UKMA issued the following news release at 18:05 on 28 December:
news release … newsrelease … news release … news release … news release …
For immediate release
UK speed limits go metric on 1 January
LONDON, 28 December 2007,
From 2008, the practical speed limits for goods vehicles and buses on UK motorways will become 90 km/h and 100 km/h respectively. This equates to approximately 56 mph and 62 mph. This is because of new speed limiter regulations which commence in January.
From 1 January 2008, all goods vehicles and buses, registered since 2005, and many older vehicles, will be required to be fitted with speed limiters, in addition to those that have been required to do so for some years, such as goods vehicles that travel internationally.
This means that the official motorway speed limits of 60 mph and 70 mph for these vehicles, as shown in the Highway Code, will effectively be superseded; though some older goods vehicles will remain unaffected by the change. According to a leaflet issued by the Vehicle and Operator Services Agency (VOSA)
“It is likely, once all the changes to vehicles requiring road speed limiters have taken place (after 1 January 2008), the national motorway speed limit for goods vehicles over 3.5 tonnes and buses will be lowered.
Restricting all vehicles in these classes to the same speed limit will reduce any competitive advantage of older vehicles (which are not required to have speed limiters).”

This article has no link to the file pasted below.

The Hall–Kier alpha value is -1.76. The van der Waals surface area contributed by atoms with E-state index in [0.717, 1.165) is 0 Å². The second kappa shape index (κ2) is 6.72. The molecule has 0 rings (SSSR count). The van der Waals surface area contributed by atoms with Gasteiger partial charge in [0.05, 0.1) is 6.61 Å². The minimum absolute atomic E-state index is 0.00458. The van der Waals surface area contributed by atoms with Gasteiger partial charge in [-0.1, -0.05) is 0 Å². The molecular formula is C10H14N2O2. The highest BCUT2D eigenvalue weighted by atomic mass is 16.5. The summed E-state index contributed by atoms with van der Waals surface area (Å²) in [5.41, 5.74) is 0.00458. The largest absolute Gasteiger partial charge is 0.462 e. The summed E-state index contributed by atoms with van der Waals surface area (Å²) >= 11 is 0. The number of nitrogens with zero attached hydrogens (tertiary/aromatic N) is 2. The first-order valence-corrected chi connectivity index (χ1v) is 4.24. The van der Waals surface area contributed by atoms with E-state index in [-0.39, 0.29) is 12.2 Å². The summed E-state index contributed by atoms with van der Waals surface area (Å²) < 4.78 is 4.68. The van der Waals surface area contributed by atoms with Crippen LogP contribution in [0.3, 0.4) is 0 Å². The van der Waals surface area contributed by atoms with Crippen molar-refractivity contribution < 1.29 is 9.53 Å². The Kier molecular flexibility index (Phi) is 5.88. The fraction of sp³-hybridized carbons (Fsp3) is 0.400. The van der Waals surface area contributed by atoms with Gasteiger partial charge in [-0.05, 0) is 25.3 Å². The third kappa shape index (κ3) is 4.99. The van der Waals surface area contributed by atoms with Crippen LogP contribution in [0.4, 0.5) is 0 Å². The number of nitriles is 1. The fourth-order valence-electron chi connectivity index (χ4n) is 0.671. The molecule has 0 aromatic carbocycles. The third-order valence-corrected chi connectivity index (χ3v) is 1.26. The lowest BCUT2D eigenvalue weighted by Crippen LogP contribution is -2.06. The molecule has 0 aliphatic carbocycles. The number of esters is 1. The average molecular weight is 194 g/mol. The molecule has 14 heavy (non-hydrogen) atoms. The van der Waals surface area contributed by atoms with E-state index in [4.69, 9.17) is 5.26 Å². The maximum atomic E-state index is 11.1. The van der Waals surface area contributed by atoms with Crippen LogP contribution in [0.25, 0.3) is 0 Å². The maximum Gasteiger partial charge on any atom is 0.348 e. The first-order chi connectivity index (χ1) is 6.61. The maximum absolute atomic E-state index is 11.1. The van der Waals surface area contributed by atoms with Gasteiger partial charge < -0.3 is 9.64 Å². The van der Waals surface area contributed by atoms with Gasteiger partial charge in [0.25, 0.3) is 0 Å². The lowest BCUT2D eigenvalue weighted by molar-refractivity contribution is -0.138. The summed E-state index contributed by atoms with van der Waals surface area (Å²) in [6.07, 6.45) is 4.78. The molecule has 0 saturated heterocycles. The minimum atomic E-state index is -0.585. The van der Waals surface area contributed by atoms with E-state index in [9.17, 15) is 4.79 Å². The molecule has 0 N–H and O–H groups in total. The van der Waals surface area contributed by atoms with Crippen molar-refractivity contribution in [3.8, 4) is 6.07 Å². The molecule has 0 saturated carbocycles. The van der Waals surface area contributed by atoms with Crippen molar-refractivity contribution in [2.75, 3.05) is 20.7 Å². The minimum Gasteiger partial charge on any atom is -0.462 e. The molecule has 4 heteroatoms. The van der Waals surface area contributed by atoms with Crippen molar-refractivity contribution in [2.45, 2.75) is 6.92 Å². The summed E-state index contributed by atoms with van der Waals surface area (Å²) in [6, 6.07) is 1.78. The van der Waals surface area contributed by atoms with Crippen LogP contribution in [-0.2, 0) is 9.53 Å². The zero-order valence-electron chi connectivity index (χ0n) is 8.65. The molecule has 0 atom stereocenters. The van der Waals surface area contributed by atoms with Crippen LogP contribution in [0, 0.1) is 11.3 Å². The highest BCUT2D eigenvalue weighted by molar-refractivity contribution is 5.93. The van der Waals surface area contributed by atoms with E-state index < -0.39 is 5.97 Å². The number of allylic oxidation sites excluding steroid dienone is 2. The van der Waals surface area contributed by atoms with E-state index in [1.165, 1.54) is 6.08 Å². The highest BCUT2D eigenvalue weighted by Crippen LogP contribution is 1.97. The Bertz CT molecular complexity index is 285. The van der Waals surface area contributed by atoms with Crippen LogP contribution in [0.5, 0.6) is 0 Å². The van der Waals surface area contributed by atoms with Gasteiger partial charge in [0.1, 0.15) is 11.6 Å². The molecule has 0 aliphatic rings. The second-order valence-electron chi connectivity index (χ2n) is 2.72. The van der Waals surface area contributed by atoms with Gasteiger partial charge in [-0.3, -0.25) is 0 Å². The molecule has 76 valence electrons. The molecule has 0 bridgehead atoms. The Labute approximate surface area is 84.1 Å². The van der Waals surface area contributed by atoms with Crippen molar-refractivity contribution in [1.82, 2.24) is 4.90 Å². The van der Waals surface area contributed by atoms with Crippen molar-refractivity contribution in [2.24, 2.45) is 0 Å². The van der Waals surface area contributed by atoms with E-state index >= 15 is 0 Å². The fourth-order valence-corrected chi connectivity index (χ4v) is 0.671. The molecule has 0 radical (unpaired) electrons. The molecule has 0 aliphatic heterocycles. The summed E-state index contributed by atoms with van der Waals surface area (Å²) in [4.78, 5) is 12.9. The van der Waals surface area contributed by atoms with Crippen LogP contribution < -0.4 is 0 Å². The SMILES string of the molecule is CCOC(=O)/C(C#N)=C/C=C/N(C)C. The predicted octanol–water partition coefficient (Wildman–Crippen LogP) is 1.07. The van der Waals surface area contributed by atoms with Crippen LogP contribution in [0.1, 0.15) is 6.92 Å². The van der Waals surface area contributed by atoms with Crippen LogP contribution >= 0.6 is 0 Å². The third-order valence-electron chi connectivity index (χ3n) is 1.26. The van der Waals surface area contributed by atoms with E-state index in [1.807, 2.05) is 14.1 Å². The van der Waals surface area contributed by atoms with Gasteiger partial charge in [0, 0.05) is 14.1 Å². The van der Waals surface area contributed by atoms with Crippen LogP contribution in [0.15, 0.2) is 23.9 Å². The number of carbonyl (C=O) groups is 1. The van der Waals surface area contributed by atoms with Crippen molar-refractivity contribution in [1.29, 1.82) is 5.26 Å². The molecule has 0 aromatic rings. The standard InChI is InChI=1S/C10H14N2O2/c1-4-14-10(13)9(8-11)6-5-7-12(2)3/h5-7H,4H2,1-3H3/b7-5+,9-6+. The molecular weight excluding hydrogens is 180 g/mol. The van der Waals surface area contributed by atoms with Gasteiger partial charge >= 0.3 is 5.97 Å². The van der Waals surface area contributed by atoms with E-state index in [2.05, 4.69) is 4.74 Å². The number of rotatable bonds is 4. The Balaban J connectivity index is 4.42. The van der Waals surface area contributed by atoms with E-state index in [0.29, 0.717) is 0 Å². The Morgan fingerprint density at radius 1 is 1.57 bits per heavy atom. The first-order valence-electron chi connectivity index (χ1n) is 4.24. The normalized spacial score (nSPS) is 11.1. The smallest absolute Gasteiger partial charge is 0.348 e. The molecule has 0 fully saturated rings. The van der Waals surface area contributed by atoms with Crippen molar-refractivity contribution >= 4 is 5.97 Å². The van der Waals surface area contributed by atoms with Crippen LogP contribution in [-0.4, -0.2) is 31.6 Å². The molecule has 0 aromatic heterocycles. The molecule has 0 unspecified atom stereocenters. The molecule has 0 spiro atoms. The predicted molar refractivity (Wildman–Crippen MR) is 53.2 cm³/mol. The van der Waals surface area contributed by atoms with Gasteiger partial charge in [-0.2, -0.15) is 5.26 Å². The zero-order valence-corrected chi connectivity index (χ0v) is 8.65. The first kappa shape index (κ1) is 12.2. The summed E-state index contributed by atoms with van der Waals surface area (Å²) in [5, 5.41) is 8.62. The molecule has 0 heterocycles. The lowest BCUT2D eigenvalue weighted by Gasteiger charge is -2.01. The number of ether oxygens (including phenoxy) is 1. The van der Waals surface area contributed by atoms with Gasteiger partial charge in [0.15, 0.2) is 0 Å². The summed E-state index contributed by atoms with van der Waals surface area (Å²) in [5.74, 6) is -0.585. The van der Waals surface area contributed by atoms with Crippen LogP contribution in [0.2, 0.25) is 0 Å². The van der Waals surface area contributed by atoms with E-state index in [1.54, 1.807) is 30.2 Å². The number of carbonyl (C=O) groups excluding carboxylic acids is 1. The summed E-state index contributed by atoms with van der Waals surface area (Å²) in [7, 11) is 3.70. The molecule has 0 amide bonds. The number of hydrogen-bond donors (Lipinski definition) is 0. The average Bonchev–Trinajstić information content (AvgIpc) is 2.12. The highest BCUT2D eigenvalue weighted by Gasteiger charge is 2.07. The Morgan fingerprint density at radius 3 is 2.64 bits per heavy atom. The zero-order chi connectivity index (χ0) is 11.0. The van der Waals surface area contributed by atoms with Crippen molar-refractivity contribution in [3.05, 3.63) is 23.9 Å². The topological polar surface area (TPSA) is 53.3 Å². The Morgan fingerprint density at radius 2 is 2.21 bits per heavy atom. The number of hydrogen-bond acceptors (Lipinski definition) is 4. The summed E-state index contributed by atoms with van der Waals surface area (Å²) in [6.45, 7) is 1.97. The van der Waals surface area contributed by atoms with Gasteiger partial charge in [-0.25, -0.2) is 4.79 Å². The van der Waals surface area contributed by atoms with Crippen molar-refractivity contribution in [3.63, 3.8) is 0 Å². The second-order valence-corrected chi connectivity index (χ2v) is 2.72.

Although many foreign goods vehicles display a plate on the rear of the vehicle giving their speed limit in kilometres per hour, these plates will be optional for UK vehicles. VOSA recommends that where they are used they should be in miles per hour, thus conflicting with foreign vehicles.
Robin Paice, Chairman of the UK Metric Association, which campaigns for a complete changeover to the metric system, said:
“This muddle demonstrates yet again that the insistence of the Department for Transport (DfT) on clinging to out-dated imperial units for road signs and speed limits is becoming increasingly untenable in today’s modern world.”
The UK is one of only two major countries that have yet to make the switchover to metric units for road signs (the other being the USA). The Republic of Ireland was the most recent country to do so in 2005. The DfT is resisting the change, citing incredibly high cost estimates, even though Ireland has shown that the change can be made economically.
For further information on why switching to metric road signs and speed limits is in the UK’s best interest, read UKMA’s publication
“Metric Signs Ahead”, Paice, ISBN : 978-0-9552351-0-8.
Notes for editors:
(a) The UK Metric Association (UKMA) is an independent, non-party political, single issue organisation which advocates the full adoption of the international metric system (“Systeme International” – SI) for all official, trade, legal, contractual and other purposes in the United Kingdom as soon as practicable. UKMA is financed entirely by membership subscriptions and personal donations.
(b) Further extensive background information can be found generally on UKMA’s website at www.ukma.org.uk
(c) A free downloadable electronic version of “Metric signs ahead” is available to bona fide journalists. Contact firstname.lastname@example.org.
(d) The Chairman of UKMA is available for interviews in Portsmouth or by telephone.
(e) Please note that the correct symbol for “kilometres per hour” is “km/h” (as on vehicle instrument panels) – not the little understood “kph”.